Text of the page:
Amy Liu

On a Queens balcony, grandmother makes a woman of me: she

unbraids my hair and presses my hands into a pot of loess;

from this, we come forth. Nüwa molded men from this yellow

earth; she held up the heavens         and I turn to      the pale clouds,

searching for meaning. I daydream not of Nüwa’s

            smelted stones and sculptor’s fingers but of        the pale boy

at the corner store          who taught me his disjointed tale of women

and painted in black and blue,           of the way his

hands carved into me                 and wrote their own chapter.

Grandmother says that all stories of men and boys begin with

the cleavage of their rough bodies from iron mud that runs red

the moment they are born,

that we write the endings to the tragedies they mistakenly

begin. Nüwa drained the surging floods and

quilted back together an azure sky; it is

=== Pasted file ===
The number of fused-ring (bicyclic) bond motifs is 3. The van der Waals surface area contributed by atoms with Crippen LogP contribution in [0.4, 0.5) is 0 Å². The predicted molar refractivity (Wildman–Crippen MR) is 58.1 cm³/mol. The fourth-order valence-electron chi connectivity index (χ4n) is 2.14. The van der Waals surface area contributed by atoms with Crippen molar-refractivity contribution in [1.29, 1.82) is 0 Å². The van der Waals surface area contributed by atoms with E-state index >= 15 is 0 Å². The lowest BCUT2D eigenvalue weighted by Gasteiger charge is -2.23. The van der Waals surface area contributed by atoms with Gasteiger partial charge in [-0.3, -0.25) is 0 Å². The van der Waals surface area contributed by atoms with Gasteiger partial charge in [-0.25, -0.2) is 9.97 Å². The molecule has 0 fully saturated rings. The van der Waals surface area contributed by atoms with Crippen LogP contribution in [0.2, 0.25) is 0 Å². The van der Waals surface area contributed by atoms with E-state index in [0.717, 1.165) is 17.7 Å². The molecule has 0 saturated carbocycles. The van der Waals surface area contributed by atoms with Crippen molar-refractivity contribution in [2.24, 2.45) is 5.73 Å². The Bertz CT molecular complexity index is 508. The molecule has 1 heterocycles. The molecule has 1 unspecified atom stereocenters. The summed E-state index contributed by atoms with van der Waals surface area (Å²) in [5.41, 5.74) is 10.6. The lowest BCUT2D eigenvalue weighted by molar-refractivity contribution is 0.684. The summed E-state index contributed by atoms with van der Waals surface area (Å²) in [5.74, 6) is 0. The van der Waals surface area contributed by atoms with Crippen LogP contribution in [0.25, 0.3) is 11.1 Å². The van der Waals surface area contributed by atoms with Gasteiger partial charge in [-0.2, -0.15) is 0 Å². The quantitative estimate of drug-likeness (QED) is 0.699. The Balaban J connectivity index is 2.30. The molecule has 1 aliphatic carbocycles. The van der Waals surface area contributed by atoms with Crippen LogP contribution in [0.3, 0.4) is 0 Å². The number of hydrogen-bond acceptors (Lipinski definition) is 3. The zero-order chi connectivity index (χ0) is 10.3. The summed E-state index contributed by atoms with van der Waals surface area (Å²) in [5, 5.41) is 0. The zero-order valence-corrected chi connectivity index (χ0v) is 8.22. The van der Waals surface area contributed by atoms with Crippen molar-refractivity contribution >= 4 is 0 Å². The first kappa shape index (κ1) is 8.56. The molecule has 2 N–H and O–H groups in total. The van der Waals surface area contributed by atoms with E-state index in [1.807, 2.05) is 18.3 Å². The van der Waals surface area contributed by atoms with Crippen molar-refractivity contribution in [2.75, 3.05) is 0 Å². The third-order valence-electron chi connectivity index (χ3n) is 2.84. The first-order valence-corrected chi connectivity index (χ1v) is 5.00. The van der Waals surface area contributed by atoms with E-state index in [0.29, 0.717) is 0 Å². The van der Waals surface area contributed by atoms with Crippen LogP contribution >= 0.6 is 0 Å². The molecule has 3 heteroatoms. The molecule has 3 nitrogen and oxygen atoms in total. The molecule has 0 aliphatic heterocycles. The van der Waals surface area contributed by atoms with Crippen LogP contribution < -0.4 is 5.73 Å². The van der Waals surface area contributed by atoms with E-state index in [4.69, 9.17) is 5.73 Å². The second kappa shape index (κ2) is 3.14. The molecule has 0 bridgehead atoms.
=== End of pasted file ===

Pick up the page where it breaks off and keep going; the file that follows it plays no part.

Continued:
us women who heal these earthen wounds, granddaughter.

I let loess fall from my fingertips beneath

the afternoon sun and wonder if

an epilogue awaits me;                                       I close my eyes

            and behind the raven lashes inherited from         grandmother

is Nüwa,           marked in beautiful lines,           forging strength.

That night, I ink my own womanhood onto yellowed paper,

press it to my steadfast heart, and exhale into Nüwa’s reborn sky.

AMY LIU is a high school student and an aspiring writer. She has been nationally recognized by the Scholastic Art and Writing Awards, among others. She is an editor at her school newspaper and enjoys playing the piano and baking in her spare time.